The SS Sultana Explosion: The Deadliest Ship Disaster in U.S. History

Most people have heard of ship disasters like the sinking of the Titanic and the attack against Lusitania, but there are a number of equally disastrous (and deadly) ship wrecks that seem to have been largely forgotten, or in any case they are not nearly as well known as some shipwrecks for a variety of reasons, some of which are not entirely clear. One such example involves the SS Sultana. The explosion of the Sultana is the deadliest shipwreck in U.S. history. About two thirds of the 2,400 passengers on board died when one of the Sultana’s poorly repaired boilers exploded. The explosion occurred on April 27, 1865, and since the Civil War had ended the previous week, many of the passengers on board were Union soldiers fresh out of Confederate prison camps. Below you will find the key information about the Sultana explosion, as well as a brief explanation for why this particular ship disaster failed to gain as much notoriety as other ship disasters of comparable proportions.

[NOTE: Why is this article about the sinking of a vessel that is not a cruise ship on a site that is about pleasure cruises? Because we had such an overwhelmingly positive response to our articles about the sinkings of the Titanic, the Lusitania, and others, that we realize our readers are interested in this subject, and we aim to oblige.]

The Sultana was a wooden steamboat that traveled up and down the Mississippi River. The ship was constructed in Cincinnati in 1863 and was primarily built to serve the Mississippi cotton trade. The Sultana’s standard route ran between New Orleans and St. Louis, and given the two years in which it operated, it was frequently commissioned to carry soldiers involved in the Civil War.

Six days before the disaster, the Sultana left New Orleans bound for St. Louis with only around 100 passengers on board. A little way into the journey, the ship stopped for repairs in Vicksburg, Mississippi. One of the ship’s boilers was leaking, and rather than replace the boiler, repairmen merely patched it with a plate that was not of adequate thickness. During the time of the repairs, the ship took on a prodigious load of new passengers, most of whom were Union soldiers. These soldiers had just been released from Confederate prison camps and were looking to make their way back North. The ship was only designed to hold 376 passengers, but more than 2,000 people jammed onto the vessel.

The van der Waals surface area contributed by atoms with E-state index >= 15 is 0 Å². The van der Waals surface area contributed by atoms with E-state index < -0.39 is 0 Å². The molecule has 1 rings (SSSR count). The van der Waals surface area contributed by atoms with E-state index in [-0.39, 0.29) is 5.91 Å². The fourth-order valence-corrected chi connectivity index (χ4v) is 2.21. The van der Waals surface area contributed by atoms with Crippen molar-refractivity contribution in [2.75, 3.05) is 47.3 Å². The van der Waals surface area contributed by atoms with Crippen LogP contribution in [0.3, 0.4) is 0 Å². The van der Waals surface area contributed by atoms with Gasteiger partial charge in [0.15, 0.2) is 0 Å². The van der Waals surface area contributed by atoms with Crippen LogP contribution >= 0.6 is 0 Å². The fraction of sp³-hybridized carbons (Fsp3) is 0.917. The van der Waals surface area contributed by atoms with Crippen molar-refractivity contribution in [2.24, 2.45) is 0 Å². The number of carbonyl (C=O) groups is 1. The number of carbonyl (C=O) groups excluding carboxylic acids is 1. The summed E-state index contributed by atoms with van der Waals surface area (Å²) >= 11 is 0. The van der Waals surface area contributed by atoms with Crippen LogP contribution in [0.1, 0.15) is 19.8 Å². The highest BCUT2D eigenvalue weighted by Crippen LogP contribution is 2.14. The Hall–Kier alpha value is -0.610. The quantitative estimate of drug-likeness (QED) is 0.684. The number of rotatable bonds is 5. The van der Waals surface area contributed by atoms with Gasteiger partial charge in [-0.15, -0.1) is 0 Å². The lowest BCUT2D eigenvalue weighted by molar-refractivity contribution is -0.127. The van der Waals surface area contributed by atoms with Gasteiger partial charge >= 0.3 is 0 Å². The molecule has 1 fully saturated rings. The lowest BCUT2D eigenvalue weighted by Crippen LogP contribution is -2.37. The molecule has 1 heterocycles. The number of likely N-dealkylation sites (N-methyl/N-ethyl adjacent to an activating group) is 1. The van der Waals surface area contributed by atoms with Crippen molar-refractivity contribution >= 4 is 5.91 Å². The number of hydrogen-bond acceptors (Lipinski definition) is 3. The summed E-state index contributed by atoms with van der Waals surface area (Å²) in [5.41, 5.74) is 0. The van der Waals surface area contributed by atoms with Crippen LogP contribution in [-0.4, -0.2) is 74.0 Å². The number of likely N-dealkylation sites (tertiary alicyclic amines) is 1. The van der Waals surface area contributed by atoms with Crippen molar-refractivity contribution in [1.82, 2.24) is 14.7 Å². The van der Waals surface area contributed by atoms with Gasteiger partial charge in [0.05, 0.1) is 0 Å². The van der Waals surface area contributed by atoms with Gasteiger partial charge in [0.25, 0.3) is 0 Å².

At about 2:00 AM on April 27, 1865, the faultily repaired boiler gave way, causing a huge explosion that destroyed much of the ship and hurled many of the passengers from the deck. Hot coals from the explosion caused the remaining portion of the ship to catch on fire, and the raging flames could be seen as far away as Memphis, which was about seven miles south of the disaster. Passengers who had not been flung from the ship were forced to either stay on the flaming steamboat or jump into the river, which was ice-cold due to spring runoff. Not surprisingly, many passengers died from drowning or hypothermia, although around 700 to 800 passengers managed to survive thanks to several ships in the area that helped with the rescue operation. Many of the passengers who did survive were maimed by severe burns.

Despite the massive death toll of the disaster, the Sultana explosion was partially overlooked because of its close temporal proximity to other major historical events. As mentioned, the Civil War ended the week before the explosion occurred, and moreover John Wilkes Booth, the man who murdered Abraham Lincoln, was killed the day before the disaster took place. The shipwreck therefore did not receive as much press coverage as it might have otherwise been afforded in less historically consequent times. Of course, the lack of news play in no way diminishes the tragic nature of this horrific event, and the Sultana explosion ought to remembered along with all the other great ship disasters that have plagued humankind from our earliest forays into the untamed waters of planet earth.

1 Comment

  1. Edmud Scheffner

    These articles are aways an interest it’s sad that it took many more accidents of this nature to improve the safety on passanger ships.

    Ed Scheffner

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